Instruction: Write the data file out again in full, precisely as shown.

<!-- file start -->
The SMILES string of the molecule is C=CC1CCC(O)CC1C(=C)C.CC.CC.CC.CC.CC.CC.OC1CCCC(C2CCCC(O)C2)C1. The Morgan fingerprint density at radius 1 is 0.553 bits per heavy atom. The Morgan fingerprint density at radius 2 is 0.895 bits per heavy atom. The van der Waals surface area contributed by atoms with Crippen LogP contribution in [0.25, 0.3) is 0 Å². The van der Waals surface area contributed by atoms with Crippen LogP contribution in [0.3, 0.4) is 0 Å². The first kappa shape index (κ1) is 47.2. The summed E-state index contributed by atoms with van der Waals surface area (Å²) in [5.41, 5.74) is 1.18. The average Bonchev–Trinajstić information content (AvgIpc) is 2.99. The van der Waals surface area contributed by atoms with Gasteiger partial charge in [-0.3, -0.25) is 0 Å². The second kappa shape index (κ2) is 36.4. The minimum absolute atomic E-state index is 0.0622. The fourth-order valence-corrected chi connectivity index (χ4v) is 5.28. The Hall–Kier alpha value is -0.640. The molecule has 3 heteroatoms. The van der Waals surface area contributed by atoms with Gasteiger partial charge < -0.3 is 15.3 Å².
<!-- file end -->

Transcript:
The SMILES string of the molecule is C=CC1CCC(O)CC1C(=C)C.CC.CC.CC.CC.CC.CC.OC1CCCC(C2CCCC(O)C2)C1. The Morgan fingerprint density at radius 1 is 0.553 bits per heavy atom. The Morgan fingerprint density at radius 2 is 0.895 bits per heavy atom. The van der Waals surface area contributed by atoms with Crippen LogP contribution in [0.25, 0.3) is 0 Å². The van der Waals surface area contributed by atoms with Crippen LogP contribution in [0.3, 0.4) is 0 Å². The first kappa shape index (κ1) is 47.2. The summed E-state index contributed by atoms with van der Waals surface area (Å²) in [5.41, 5.74) is 1.18. The average Bonchev–Trinajstić information content (AvgIpc) is 2.99. The van der Waals surface area contributed by atoms with Gasteiger partial charge in [-0.3, -0.25) is 0 Å². The second kappa shape index (κ2) is 36.4. The minimum absolute atomic E-state index is 0.0622. The fourth-order valence-corrected chi connectivity index (χ4v) is 5.28. The Hall–Kier alpha value is -0.640. The molecule has 3 heteroatoms. The van der Waals surface area contributed by atoms with Gasteiger partial charge < -0.3 is 15.3 Å².